Selling England by the Pound was released in November 1973 and was well received by critics and fans. Gabriel insisted on the title, a reference to a current Labour Party slogan, in an effort to counter the impression that Genesis was becoming too US-oriented. The album contains "Firth of Fifth" and "I Know What I Like (In Your Wardrobe)"; these songs became part of their live repertoire, with the latter becoming their first charting single, reaching No. 17 on the UK singles charts.
During this period Hackett became an early user of the electric guitar "tapping" technique, which was later popularised by Eddie Van Halen, as well as "sweep-picking", which was popularised in the 1980s by Yngwie Malmsteen. These guitar techniques were incorporated in the song "Dancing with the Moonlit Knight". At the same time, the band signed with new manager Tony Smith, who published all subsequent Genesis songs through his company Hit & Run Music Publishing.
In 1974, Genesis recorded a double disc concept album The Lamb Lies Down on Broadway which was released on 18 November. In contrast to the lengthy tracks featured on earlier albums, The Lamb Lies Down on Broadway is a collection of shorter tracks, connected by a number of segues. The story describes the spiritual journey of Rael, a Puerto Rican youth living in New York City, and his quest to establish his freedom and identity. During his adventure, Rael encounters several bizarre characters including the Slippermen and The Lamia, the latter being borrowed from Greek mythology and influenced by a poem by Keats.
The band embarked on a world tour to promote the album, performing it 102 times in its entirety, with Gabriel adding spoken narration. This choice of set was soon regretted by the band members, since it lacked the variety of playing material from throughout their career and compelled them to perform songs which didn't work well live. During their live performances, Genesis pioneered the use of lasers and other light effects, most of which were built by the Dutch technician Theo Botschuijver. A customised handheld unit was used to channel laser light, which allowed Gabriel to sweep the audience with various light effects.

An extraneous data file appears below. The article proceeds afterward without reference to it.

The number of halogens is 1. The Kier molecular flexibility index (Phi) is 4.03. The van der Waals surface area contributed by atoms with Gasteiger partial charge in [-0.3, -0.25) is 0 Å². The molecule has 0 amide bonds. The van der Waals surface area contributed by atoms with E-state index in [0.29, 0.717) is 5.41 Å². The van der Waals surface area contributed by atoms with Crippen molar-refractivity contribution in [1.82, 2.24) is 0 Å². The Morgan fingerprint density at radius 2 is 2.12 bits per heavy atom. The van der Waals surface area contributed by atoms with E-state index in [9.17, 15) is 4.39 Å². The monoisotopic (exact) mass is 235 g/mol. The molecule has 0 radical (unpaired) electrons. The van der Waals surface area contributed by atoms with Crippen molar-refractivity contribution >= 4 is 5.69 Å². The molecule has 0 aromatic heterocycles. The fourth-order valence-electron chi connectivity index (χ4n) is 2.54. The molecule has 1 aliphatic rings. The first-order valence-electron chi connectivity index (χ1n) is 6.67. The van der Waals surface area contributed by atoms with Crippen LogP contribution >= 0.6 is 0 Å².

Creating the ambitious The Lamb Lies Down on Broadway album strained relations between band members, particularly Banks and Gabriel, who were good friends. Gabriel was the album's lyricist, while the other band members (chiefly Banks and Rutherford) wrote the music, with the exception of "Counting Out Time" and "The Carpet Crawlers". "The Light Dies Down on Broadway" was co-authored by Banks and Rutherford. The other-worldly, blurbling, sequenced synth sounds and shattering glass loops in the track "The Waiting Room", as well as the vocal effects in the track "The Grand Parade of Lifeless Packaging" coined "Enossifications", were produced by the ambient composer Brian Eno.
During the Lamb tour, Gabriel announced to his bandmates that he had decided to leave the band, citing estrangement from the other members, and the strains of his marriage and the difficult birth of his first child. Nonetheless, he saw his commitment through to the conclusion of the tour. In a letter to fans, delivered through the music press at the end of the tour, entitled Out, Angels Out, Gabriel explained that the "...vehicle we had built as a co-op to serve our songwriting became our master and had cooped us up inside the success we had wanted. It affected the attitudes and the spirit of the whole band. The music had not dried up and I still respect the other musicians, but our roles had set in hard." Collins later remarked that the other members "...were not stunned by Peter's departure because we had known about it for quite a while." The band decided to carry on without Gabriel.
Gabriel's first solo album, Peter Gabriel 1977, features the hit single "Solsbury Hill", an allegory that refers to his departure from the band.- From Wikipedia